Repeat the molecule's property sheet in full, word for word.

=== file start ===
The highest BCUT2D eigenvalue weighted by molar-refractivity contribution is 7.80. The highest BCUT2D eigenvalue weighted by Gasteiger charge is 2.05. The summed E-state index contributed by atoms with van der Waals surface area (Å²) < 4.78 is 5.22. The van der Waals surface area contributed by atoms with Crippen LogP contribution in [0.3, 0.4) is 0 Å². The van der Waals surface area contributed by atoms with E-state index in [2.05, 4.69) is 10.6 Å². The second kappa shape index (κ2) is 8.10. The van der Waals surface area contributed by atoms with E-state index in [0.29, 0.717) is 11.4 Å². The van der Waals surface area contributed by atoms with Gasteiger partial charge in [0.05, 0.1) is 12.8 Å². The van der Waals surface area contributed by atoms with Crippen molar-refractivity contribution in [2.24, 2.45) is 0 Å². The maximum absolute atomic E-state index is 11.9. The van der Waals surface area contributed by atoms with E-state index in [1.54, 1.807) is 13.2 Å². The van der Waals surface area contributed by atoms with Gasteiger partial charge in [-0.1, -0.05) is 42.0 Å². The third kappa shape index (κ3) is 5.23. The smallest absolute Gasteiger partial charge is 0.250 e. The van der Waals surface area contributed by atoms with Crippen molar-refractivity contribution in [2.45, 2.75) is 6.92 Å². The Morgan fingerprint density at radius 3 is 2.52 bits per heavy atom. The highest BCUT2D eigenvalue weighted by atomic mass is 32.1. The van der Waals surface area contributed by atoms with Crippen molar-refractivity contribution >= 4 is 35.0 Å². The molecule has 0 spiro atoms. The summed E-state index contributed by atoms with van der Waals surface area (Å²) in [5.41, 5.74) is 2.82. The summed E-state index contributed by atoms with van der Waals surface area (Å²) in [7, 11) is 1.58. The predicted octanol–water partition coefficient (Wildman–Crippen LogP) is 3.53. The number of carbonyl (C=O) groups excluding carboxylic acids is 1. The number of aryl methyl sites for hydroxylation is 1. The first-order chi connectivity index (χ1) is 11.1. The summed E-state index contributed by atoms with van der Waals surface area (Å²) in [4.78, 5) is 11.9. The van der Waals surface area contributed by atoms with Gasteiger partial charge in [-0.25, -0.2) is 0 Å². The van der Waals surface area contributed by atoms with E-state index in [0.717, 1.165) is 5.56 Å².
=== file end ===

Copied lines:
The highest BCUT2D eigenvalue weighted by molar-refractivity contribution is 7.80. The highest BCUT2D eigenvalue weighted by Gasteiger charge is 2.05. The summed E-state index contributed by atoms with van der Waals surface area (Å²) < 4.78 is 5.22. The van der Waals surface area contributed by atoms with Crippen LogP contribution in [0.3, 0.4) is 0 Å². The van der Waals surface area contributed by atoms with E-state index in [2.05, 4.69) is 10.6 Å². The second kappa shape index (κ2) is 8.10. The van der Waals surface area contributed by atoms with E-state index in [0.29, 0.717) is 11.4 Å². The van der Waals surface area contributed by atoms with Gasteiger partial charge in [0.05, 0.1) is 12.8 Å². The van der Waals surface area contributed by atoms with Crippen molar-refractivity contribution in [2.24, 2.45) is 0 Å². The maximum absolute atomic E-state index is 11.9. The van der Waals surface area contributed by atoms with E-state index in [1.54, 1.807) is 13.2 Å². The van der Waals surface area contributed by atoms with Gasteiger partial charge in [-0.1, -0.05) is 42.0 Å². The third kappa shape index (κ3) is 5.23. The smallest absolute Gasteiger partial charge is 0.250 e. The van der Waals surface area contributed by atoms with Crippen molar-refractivity contribution in [2.45, 2.75) is 6.92 Å². The Morgan fingerprint density at radius 3 is 2.52 bits per heavy atom. The highest BCUT2D eigenvalue weighted by atomic mass is 32.1. The van der Waals surface area contributed by atoms with Crippen molar-refractivity contribution >= 4 is 35.0 Å². The molecule has 0 spiro atoms. The summed E-state index contributed by atoms with van der Waals surface area (Å²) in [5.41, 5.74) is 2.82. The summed E-state index contributed by atoms with van der Waals surface area (Å²) in [7, 11) is 1.58. The predicted octanol–water partition coefficient (Wildman–Crippen LogP) is 3.53. The number of carbonyl (C=O) groups excluding carboxylic acids is 1. The number of aryl methyl sites for hydroxylation is 1. The first-order chi connectivity index (χ1) is 11.1. The summed E-state index contributed by atoms with van der Waals surface area (Å²) in [4.78, 5) is 11.9. The van der Waals surface area contributed by atoms with Gasteiger partial charge in [-0.25, -0.2) is 0 Å². The van der Waals surface area contributed by atoms with E-state index in [0.717, 1.165) is 5.56 Å².